|I once said that in the near future, IT leaders will be known by who they partner with . In a world where cost pressure are high, to be effective efficiency will only get you part way there.|
Soon after the dot com bubble burst and technology companies were scrambling, as a new nonprofit CIO, I was faced with a stark reality: to shift IT from the back office to more strategic, mission moving" technology, we needed to work together across our sector. It was obvious that we were all trying to solve the same problem, how to bring technology out the last mile to the challenging areas in the world where our humanitarian and conservation programs were.
I wrote a paper, "Wiring the Global Village," that I shared with some colleagues at Cisco in the early spring of 2001 . The paper had two hypotheses:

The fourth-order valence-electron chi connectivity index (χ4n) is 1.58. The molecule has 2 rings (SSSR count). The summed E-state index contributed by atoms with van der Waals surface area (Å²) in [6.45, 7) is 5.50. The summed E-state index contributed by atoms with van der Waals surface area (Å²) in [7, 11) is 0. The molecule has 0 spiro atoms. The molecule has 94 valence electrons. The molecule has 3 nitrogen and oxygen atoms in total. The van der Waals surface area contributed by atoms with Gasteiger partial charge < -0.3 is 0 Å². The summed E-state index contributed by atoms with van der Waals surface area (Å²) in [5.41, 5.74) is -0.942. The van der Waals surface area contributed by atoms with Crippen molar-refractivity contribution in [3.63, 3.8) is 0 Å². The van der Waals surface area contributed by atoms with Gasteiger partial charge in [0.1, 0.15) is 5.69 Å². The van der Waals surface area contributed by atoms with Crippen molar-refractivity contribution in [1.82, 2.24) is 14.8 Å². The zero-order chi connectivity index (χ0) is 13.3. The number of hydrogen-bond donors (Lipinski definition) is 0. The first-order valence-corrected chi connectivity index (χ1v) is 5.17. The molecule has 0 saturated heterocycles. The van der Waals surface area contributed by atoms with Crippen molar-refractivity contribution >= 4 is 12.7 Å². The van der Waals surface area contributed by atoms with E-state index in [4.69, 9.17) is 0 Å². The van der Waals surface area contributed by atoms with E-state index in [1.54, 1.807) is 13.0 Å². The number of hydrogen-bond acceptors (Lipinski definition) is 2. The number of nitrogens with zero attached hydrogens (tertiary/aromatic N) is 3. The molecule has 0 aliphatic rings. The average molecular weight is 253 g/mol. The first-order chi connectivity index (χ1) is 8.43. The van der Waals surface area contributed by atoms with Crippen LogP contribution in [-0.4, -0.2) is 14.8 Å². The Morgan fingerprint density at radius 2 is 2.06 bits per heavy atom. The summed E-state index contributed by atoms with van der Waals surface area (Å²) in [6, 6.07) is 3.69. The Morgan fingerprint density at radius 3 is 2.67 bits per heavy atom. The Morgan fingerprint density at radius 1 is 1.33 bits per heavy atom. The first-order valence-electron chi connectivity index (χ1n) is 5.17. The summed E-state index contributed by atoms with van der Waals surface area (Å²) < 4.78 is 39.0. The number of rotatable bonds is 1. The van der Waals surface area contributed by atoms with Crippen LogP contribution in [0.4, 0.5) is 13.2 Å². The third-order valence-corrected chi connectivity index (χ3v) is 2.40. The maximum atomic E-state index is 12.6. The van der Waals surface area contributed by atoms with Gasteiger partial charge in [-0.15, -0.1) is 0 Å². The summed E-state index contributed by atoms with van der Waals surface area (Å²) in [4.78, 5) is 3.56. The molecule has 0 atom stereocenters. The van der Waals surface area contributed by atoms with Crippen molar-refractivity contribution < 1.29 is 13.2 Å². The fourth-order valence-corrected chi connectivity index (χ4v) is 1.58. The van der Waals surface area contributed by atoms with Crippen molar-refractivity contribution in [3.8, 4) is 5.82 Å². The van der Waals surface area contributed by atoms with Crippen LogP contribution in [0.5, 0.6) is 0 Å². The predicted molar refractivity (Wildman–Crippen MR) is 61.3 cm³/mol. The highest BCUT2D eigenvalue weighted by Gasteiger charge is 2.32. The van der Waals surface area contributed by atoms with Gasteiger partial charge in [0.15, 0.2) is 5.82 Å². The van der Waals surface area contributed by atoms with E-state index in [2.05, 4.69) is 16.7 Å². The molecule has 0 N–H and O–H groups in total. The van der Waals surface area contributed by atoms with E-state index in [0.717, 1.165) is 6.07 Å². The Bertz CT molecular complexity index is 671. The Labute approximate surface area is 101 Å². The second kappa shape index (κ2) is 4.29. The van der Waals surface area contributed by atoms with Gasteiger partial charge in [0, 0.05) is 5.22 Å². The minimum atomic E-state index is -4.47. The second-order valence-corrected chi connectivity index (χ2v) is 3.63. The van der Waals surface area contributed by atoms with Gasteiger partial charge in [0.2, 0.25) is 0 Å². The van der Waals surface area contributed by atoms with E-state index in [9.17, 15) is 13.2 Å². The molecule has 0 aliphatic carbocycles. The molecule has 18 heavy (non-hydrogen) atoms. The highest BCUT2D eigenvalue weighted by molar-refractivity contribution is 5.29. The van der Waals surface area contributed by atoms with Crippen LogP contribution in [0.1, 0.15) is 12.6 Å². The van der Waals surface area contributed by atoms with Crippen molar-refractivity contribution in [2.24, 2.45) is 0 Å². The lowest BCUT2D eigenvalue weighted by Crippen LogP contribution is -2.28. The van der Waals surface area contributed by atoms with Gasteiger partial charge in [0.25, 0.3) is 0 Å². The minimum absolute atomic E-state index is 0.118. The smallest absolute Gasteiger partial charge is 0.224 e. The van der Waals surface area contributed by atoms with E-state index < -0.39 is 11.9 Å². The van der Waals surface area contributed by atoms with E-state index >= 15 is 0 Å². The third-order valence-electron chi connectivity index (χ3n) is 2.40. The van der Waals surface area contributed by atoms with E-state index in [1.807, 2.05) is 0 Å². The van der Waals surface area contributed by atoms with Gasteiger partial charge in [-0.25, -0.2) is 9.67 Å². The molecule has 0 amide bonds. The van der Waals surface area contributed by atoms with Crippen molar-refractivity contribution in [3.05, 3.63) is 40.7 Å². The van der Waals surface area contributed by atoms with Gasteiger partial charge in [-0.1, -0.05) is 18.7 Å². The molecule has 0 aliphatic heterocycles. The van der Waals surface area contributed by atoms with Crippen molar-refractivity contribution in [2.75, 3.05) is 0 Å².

- We had to be able to solve the “last mile” problems faster, cheaper, better if we did it together.
- We would be a much stronger partner to the technology companies, on whom we depend, if we came as a group rather than the one-off, hat-in-hand organizations we had been.
This became the basis for NetHope, an organization of 50 nonprofit IT leaders whose primary aim is to labor together, which is the root meaning of collaboration.